Play Averages to Succeed at Investing? Deal!

NEW BERLIN, Ill. ( MainStreet) -- You know the TV game show Deal or No Deal, right? Contestants face 26 shiny metal briefcases, each with a dollar amount inside ranging from one penny up to $1 million. At the beginning of the show, the contestant chooses one of the cases as a prize.

The amount in the case stays secret until the end of the show. Then the contestant begins eliminating the remaining 25 cases. As the cases are chosen, the amount in each is revealed. At the end of each round of "reveals," a character called "the banker" offers the contestant money to drop out of the game.
A winning strategy for the TV game show Deal or No Deal can also win in your retirement investing.

The amount the banker offers is statistically relative to the amounts that have yet to be revealed -- if more high-dollar amounts remain (which means a high-dollar amount could be in the contestant's prize case), a relatively higher amount is offered. If the amount offered is attractive enough, the contestant can choose to take that amount and quit the game. If not, the contestant will have to choose another case and reveal the amount.

As the match progresses, often we see the contestant choosing cases that reveal high dollar amounts in them, which prompts the banker's offer to reduce. Even when faced with seemingly impossible odds, when this situation occurs, the contestant often becomes a risk-taker -- more so than you would normally expect.

This is because contestants feel as if they have already lost something (the earlier offer from the banker) and somehow must "make it up" by continuing the game in spite of the odds dictating less and less that they'll be able to. Statistics will rule, and on average the contestant walks away with a much smaller prize than expected.

So what does this have to do with investing?
Quite often we see the same sort of behavior in the stock market: always trying to do better than the average, folks will use all kinds of methods (including paying extra to get the top dog stock picker's advice) because they're sure they can beat the market. If a chosen stock shoots up in value the investor hangs on, "knowing" that if it went up 10% it is bound to go up another 10%. And what happens when the stock goes on up to 20%? Yep, they hang in there again.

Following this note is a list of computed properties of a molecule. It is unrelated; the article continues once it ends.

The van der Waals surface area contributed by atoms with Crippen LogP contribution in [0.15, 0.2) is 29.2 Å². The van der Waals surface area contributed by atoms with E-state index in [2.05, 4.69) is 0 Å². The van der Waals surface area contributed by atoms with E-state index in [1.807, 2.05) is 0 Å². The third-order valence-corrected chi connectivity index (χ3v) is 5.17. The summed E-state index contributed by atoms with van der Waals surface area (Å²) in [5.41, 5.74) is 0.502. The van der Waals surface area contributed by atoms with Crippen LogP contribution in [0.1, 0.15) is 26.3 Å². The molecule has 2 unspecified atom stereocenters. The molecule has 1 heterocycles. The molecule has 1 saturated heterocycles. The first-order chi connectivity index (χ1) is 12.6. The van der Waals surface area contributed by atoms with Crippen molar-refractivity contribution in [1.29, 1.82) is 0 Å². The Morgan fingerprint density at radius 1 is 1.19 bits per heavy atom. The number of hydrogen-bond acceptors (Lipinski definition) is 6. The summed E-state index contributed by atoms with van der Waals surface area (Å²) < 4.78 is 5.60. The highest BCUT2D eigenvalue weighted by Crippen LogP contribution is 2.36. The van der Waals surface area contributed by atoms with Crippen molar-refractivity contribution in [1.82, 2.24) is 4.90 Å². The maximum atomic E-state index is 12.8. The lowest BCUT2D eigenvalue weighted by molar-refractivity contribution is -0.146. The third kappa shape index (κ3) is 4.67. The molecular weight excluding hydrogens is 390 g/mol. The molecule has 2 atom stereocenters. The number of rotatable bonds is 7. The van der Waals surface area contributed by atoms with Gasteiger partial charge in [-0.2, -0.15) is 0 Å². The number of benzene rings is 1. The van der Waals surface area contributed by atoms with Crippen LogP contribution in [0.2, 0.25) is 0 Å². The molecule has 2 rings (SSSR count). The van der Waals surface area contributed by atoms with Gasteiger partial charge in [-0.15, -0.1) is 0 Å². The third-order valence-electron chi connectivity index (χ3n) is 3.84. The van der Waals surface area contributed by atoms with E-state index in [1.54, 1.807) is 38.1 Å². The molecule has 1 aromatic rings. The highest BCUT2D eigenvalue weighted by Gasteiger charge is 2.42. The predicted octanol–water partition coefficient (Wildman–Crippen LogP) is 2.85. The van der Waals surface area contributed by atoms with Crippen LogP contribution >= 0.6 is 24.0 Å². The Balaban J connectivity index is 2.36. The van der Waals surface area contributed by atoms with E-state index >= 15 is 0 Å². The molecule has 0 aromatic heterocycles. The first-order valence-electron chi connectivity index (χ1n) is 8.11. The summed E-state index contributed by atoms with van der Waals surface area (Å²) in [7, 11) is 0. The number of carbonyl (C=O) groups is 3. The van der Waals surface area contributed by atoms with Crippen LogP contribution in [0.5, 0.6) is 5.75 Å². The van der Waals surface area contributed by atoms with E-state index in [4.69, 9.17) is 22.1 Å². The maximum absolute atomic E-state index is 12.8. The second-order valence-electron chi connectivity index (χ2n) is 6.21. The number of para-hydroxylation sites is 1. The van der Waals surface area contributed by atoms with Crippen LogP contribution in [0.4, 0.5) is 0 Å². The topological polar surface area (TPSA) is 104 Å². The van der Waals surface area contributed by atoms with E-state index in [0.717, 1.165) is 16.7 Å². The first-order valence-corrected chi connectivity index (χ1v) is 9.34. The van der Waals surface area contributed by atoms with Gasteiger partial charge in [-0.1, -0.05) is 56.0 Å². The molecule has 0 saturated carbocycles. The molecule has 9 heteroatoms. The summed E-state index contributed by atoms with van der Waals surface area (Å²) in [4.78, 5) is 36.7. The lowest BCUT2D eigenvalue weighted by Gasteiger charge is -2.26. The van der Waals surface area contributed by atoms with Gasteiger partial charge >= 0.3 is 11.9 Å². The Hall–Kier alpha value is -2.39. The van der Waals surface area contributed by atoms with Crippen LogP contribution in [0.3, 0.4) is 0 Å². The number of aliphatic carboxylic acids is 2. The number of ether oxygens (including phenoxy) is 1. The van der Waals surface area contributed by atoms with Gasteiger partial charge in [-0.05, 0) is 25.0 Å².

Then suddenly the stock pulls back, and now is down 5% from the original investment -- what happens now? This is just like when the banker on the show reduces his offer: Investors feel like they've lost something already in hand, so they begin to take more risks, perhaps buying more of the stock -- again, "knowing" they'll "make it up." But it rarely works out.

The problem is that the investor didn't go into the investment with a plan -- and the same would hold true for a contestant on the game show. If you decided you were shooting for a 10% return from this particular stock, you'd have sold out at that level and could have gone looking for the next great option. Without a plan, you never know when to get out of the position.

A plan!
If contestants were to go into the show with a plan to do better than average: The first time the banker offered more than $131,477.50 (the average of all the amounts in suitcases), they would take it. It's an excellent strategy, especially when you consider that 20 of the 26 cases have less than the average amount inside.

As an investor, the odds are much better for you using history as a guide. The investor could choose to take a shortcut and get a return that is the average of the stock market. Since in the past four or five decades the stock market has returned a negative roughly 20% of the time, using the average would assure you of a positive return 80% of the time. That's much better than the results of the average Joe or Jane who plays the active stock-picking game.

To get the average of the overall marketplace, the investor can choose to invest in broadly diversified indexes. This is very cost-effective -- and you don't have to worry about when to get in or get out, or even shout "no deal." Go for it. And if you want a Deal or No Deal-style fist-bump, fine, come by my office. But I won't be afraid to actually shake your hand.

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This commentary comes from an independent investor or market observer as part of TheStreet guest contributor program. The views expressed are those of the author and do not necessarily represent the views of TheStreet or its management.